To ensure a fair election process, Florida A&M University’s spring election candidates must follow a strict set of rules. However, some candidates said certain rules leave too much room for error.
The Electoral Commission’s Policies and Procedures for this year’s elections include 25 rules that candidates must follow to avoid disqualification. To make sure these rules are followed, candidates are required to sign a “Statement of Agreement” to officially accept the Electoral Commission’s codes and policies.
For student body presidential candidate Gallop Franklin, 20, the standards set by the commission are too high. Franklin, a third-year pharmacy student, found fault in rules that ban campaign materials from selected areas because they can be sabotaged.
“The election code is flawed in a sense because individuals on other campaign teams can take some of your flyers into (a precinct), said Franklin, a Tallahassee native. “You can’t completely make sure it doesn’t happen.”
Shawn Whitehorn, 20, a Mr. FAMU candidate from Indianapolis agreed with Franklin, but said the appeal process protects the candidates.
“That possibility (of misconduct) is definitely present,” Whitehorn said. “If you feel like you’re being treated unfairly, you can just state the facts and go through the appeal process.”
Senate President Mellori Lumpkin, 20, is campaigning to become the Student Government Association’s next vice president. She said the Electoral Commission is trying to prevent any mishaps.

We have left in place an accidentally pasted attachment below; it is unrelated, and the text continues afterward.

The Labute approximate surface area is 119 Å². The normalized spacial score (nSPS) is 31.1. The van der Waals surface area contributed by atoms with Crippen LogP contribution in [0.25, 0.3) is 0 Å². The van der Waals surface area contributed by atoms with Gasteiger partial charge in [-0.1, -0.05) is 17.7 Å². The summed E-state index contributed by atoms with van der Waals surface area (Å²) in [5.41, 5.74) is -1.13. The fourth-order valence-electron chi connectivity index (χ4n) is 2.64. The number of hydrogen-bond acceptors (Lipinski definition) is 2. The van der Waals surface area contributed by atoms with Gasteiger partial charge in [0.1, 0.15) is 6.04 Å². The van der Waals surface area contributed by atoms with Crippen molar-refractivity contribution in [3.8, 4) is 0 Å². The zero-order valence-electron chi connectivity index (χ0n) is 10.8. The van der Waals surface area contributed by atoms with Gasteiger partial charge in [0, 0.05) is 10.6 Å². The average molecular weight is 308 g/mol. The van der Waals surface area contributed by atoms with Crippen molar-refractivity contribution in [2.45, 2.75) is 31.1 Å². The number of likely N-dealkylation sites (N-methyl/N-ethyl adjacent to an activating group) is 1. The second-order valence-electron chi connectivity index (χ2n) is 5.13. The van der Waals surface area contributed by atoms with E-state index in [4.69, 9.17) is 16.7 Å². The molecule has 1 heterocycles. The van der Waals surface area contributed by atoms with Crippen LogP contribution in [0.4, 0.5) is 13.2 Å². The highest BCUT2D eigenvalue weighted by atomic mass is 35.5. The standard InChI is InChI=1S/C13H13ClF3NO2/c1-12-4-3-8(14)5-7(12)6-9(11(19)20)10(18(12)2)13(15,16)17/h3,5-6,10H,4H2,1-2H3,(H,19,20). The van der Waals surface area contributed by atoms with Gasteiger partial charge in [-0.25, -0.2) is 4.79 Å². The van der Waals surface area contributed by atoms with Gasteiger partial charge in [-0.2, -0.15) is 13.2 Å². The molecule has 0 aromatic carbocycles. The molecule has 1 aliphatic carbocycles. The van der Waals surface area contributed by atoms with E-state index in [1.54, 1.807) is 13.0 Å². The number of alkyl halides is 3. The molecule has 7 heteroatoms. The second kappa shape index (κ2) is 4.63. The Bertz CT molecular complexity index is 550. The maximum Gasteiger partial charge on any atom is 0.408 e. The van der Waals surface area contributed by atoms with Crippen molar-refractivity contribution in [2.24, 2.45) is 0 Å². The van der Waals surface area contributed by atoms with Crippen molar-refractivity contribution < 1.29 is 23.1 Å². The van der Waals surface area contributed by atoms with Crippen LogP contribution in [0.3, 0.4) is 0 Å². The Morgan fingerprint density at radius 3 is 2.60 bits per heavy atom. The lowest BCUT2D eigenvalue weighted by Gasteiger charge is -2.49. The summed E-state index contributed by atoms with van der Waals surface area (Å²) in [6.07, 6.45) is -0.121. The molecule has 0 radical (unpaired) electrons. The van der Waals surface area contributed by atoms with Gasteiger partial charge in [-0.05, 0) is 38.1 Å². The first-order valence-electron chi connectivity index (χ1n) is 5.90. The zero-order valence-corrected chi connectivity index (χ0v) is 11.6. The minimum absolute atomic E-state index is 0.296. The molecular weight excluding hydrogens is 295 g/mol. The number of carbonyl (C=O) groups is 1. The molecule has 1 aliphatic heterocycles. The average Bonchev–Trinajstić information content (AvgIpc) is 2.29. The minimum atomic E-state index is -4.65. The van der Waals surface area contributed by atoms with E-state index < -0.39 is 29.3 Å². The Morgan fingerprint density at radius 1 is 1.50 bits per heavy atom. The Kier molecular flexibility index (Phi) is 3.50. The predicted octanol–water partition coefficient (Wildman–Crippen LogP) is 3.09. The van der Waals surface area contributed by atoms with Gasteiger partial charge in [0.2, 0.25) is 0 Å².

“The Electoral Commission is trying to be more proactive this year, said Lumpkin, who is from Bainbridge, Ga. “They started taking pictures where posters were originally posted.”
When it comes to campaign procedures, Franklin said he does not understand why FAMU’s election rules do not coincide with city and state elections.
“In city and state elections, you can walk into a precinct with your shirt on and it’s fine,” he said.
Channelle Robinson, 20, a third-year business administration student from Atlanta running for senior attendant, said candidates benefit from procedures regarding campaign materials.
“They’re better because they will keep people from tearing down posters,” Robinson said. “It really keeps people from acting up.”
Whitehorn agreed with Robinson, and said he understands why the Electoral Commission made its policies about restricting campaign materials in certain places.
“I think the rules are fair because they respect facilities’ requests,” said Whitehorn, a junior architecture student.
Whitehorn may not have an issue with policies concerning the placement of campaign materials, but he sees difficulty abiding by them. He said the hardest part about avoiding demerits is ensuring that everybody on his campaign team is aware of the rules.
“No matter how much you (try to) make (people) aware of regulations, I don’t think everyone is aware,” Whitehorn said.
However, Lumpkin said candidates should have prepared themselves for this issue before campaigning.
“There’s minor things to be cognizant of,” she said, “but that’s one of the risks you take in campaigning.”
She said she recognized the Electoral Commission rules aren’t perfect, but added that the Senate was available to aid in bringing about understanding.
“There’s room for improvement as far as clarity,” Lumpkin said. “That’s why we have a judicial branch to interpret them.”
Marva Butler, FAMU’s Electoral Commissioner, was unavailable for comment.